Cape Town History

Cape Town Brief History: 1910-2013


Bushmen, History of Cape Town and South Africa


The Western Cape is a wonderland of beauty and a landscape shaped by powerful natural and political forces. It's turbulent history lives through its heritage, resonating in the people, places and stories that tell the tales of the past.
In the decade of democracy following the birth of the "rainbow nation" looking back along that road makes for a fascinating adventure.

"I was not born with a hunger to be free. I was born free..."
Nelson Mandela, Long Walk to Freedom, 1994.

A world without us to people and pastures, about 280 million years ago (mya), Pangea emerged from the Ice Age. The outlines of the southern African coast formed around 140 mya. Eruptions below the earth's surface about 290 mya caused rock buckling that formed the Cape Fold Mountains. About 150 mya some sediment was eroded away, leaving Table Mountain isolated.
20 000 years ago Homo sapiens were widely dispersed throughout southern Africa: The world without us had become the world of the San. The 'pastoral revolution' began 2 000 years ago when the Khoikhoi acquired sheep and cattle and grazing territory had to be owned.
Under pressure from San stock raiders the Khoikhoi migrated south. When the first Europeans arrived at the Cape in the 16th and 17th centuries, the Khoikhoi were the dominant society.


290 mya Cape Fold Mountains formed.
150 mya Table Mountain is formed.
140 mya Super-continent Pangea breaks up into separate continents.
5 mya Australopithecus, the southern ape, lives.
100 000 ya Anatomically modern humans live in caves in southern Cape.
14 000 ya San hunter-gatherers widely dispersed across southern Africa.
2 000 ya Khoikhoi pastoralists live alongside the San; move south to the Cape coastline.One obstacle to the freedom and characteristic impedance

1910, Union of South Africa established, incorporating the Cape colony; African delegation travels in vain to London to protest against exclusion and the colour bar.The Union of South Africa, including the old Boer republics of Transvaal and Orange River and the two former British colonies of Cape Colony and Natal formed.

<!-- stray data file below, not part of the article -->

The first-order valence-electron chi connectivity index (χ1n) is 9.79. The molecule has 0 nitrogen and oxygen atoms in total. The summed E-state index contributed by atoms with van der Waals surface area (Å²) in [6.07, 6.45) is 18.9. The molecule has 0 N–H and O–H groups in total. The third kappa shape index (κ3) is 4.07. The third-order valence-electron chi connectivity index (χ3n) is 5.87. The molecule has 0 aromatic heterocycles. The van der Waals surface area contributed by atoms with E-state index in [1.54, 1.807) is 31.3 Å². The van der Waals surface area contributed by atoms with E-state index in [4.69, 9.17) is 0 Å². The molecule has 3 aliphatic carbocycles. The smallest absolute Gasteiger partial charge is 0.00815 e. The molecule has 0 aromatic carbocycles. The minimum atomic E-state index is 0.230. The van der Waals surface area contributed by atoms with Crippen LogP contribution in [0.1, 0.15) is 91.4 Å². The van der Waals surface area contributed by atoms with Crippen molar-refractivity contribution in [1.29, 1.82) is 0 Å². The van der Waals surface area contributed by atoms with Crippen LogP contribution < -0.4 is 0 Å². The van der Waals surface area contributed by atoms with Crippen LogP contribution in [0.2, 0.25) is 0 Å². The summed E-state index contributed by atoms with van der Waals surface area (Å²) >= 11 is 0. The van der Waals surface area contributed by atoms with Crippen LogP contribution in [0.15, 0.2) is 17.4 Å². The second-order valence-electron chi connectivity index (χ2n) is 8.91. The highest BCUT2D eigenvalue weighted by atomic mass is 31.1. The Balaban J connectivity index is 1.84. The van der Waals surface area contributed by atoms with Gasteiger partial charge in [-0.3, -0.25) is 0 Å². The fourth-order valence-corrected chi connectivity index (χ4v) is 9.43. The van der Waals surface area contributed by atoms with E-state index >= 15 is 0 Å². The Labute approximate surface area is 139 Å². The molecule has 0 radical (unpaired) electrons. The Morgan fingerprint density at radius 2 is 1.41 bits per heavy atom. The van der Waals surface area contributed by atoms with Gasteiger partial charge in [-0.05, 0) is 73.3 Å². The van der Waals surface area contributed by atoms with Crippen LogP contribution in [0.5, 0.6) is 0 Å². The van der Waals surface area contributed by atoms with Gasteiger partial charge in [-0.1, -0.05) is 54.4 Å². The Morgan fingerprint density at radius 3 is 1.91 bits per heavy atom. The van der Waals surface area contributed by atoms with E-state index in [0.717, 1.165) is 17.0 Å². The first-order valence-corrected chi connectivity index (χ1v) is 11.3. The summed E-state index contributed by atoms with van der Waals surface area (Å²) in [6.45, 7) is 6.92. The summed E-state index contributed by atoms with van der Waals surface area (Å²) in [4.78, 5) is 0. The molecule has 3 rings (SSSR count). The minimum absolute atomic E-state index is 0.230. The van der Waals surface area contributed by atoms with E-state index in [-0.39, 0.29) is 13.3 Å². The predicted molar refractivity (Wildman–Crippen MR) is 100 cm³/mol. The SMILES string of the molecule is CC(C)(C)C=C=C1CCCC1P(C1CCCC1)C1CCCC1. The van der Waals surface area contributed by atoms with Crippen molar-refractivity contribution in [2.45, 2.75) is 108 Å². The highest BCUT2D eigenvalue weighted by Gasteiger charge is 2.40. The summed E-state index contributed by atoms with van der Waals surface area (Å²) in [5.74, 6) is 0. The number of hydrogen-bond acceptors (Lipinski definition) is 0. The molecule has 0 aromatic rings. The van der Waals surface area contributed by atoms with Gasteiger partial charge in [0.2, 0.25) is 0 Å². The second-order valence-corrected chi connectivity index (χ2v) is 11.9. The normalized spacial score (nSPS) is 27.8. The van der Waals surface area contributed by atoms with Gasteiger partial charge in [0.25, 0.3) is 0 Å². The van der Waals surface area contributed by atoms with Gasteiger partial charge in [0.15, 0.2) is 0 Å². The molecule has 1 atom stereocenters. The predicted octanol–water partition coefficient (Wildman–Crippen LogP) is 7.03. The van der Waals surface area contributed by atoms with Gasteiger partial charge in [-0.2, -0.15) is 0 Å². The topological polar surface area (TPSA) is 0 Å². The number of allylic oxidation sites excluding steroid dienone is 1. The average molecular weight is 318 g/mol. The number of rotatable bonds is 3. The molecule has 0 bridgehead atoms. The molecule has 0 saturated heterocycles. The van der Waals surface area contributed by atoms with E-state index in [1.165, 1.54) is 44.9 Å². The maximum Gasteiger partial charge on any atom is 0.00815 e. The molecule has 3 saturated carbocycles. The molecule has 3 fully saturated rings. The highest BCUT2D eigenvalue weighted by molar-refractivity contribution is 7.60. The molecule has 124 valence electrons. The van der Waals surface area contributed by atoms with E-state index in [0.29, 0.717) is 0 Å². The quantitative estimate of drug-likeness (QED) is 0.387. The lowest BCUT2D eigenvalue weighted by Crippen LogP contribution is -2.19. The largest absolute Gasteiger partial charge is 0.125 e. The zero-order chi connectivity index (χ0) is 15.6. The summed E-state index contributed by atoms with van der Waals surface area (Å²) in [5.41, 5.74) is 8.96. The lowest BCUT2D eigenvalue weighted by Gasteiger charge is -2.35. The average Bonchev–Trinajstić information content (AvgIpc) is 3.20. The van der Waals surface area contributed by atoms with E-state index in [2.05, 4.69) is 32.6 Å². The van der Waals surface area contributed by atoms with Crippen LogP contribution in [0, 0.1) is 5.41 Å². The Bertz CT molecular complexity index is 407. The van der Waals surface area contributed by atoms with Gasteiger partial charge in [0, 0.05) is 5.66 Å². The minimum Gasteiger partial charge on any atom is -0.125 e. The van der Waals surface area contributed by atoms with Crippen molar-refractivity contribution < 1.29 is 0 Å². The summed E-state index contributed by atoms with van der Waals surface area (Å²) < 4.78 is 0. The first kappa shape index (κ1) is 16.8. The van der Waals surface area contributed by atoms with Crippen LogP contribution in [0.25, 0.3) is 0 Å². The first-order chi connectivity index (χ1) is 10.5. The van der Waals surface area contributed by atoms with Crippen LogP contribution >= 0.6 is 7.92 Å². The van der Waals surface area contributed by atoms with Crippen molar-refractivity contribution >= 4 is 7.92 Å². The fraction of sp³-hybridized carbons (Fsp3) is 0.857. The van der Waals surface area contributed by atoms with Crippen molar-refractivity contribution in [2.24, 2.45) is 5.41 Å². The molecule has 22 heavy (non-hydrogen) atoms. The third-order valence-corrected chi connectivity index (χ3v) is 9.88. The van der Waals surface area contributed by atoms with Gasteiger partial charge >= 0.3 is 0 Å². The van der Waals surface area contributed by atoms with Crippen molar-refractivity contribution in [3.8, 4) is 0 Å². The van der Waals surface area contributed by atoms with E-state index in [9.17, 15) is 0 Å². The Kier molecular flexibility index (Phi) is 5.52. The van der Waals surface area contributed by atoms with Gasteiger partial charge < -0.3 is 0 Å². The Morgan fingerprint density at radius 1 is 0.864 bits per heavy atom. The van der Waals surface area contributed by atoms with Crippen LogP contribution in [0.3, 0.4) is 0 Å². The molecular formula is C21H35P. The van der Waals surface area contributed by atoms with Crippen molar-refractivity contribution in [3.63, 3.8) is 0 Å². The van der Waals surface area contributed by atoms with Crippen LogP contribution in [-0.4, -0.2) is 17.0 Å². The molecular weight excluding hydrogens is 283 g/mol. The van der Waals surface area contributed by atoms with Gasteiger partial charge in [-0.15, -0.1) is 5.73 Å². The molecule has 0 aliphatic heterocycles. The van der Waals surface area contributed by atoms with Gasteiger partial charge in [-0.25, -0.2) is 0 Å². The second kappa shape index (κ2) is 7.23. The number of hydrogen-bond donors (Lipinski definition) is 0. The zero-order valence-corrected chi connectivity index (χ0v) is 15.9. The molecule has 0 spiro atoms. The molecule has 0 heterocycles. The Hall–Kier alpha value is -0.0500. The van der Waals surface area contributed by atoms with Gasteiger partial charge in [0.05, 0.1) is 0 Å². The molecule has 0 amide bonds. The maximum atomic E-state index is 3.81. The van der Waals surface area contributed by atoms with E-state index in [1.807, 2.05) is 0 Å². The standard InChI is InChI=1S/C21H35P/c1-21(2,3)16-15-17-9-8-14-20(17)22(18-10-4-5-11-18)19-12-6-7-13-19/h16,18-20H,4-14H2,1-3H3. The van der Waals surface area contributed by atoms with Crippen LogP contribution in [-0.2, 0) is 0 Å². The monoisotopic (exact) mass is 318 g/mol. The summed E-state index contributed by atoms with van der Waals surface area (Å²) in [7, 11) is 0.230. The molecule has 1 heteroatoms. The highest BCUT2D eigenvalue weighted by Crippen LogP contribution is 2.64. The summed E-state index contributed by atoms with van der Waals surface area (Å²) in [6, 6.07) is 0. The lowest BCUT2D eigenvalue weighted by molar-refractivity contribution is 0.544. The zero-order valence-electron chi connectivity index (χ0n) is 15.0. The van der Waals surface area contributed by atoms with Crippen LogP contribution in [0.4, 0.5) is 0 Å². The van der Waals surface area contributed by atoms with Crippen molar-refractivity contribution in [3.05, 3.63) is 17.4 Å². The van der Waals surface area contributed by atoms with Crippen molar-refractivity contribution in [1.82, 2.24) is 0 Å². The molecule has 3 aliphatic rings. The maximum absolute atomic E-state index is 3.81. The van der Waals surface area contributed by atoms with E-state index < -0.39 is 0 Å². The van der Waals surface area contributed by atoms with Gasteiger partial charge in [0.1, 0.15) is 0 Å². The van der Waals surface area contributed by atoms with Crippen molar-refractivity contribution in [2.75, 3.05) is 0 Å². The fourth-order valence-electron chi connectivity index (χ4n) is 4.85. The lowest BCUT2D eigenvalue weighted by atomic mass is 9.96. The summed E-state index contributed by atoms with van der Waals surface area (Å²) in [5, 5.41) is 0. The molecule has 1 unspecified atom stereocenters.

1912, South African Native National Congress (SANNC, later ANC) is founded
1913, Natives' Land Act is passed, enforcing the separation of whites and Africans in the rural areas
1914-18, World War I: 12 452 South Africans die
1918, CJ Langenhoven writes Die Stem van Suid-Afrika
1923, Natives (Urban Areas) Act extends segregation to towns
1925, Afrikaans is adopted as an official language, in addition to English
1936, Property-owning Cape Africans are removed from the common voters' role
1939-45, World War II: 9 000 South Africans die; large numbers of Africans seek work in cities & towns
1948, Apartheid becomes official policy of government. The Apartheid official government policy, the continuation of the colonial model of segregation, racial domination and privileges of the white minority. The Group Areas Act of 1950 allowed the forced removal of "colored people" of their homes, and adopted the Africans by the laws controlling their movements were despised throughout the country.  Apartheid ruled and divided a nation, but the resistance was going on, and no amount of legislation, reform or repression could stop him. The protest ended in tragedy.
1960, Anti-Pass Law campaign: 30,000 Africans march from Langa to Cape Town. When police killed 69 peaceful demonstrators in the massacre at Sharpeville. The murders caused 30 000 protesters march from Langa, Cape Town. The government responded by banning the ANC and PAC. Peaceful demonstrations had been exiled to the armed resistance.  ANC & PAC banned: leaders flee into exile; military wings established
1964, Nelson Mandela and comrades imprisoned on Robben Island
1966, District Six declared a white area under the Group Areas Act
1976, Soweto uprising spreads to schools in W Cape, Students in Soweto rebelled against the use of Afrikaans in black schools.
1980, Widespread revolt against apartheid in W Cape and across country, saw a rash of resistance.
1983, United Democratic Front (UDF) is launched in Mitchells Plain, Cape
1984, Desmond Tutu is awarded Nobel Peace Prize
1986, Pass system & influx control abolished; rate of African urbanisation increases
1990, ANC and other political parties unbanned and political prisoners released
1991, Formal multi-party negotiations begin to provide for a new constitution & democracy
1993, Nelson Mandela awarded Nobel Peace Prize jointly with FW de Klerk
1994, South Africa's first democratic election
1994, Nelson Mandela becomes the first black president of South Africa 
2013, Nelson Mandela dies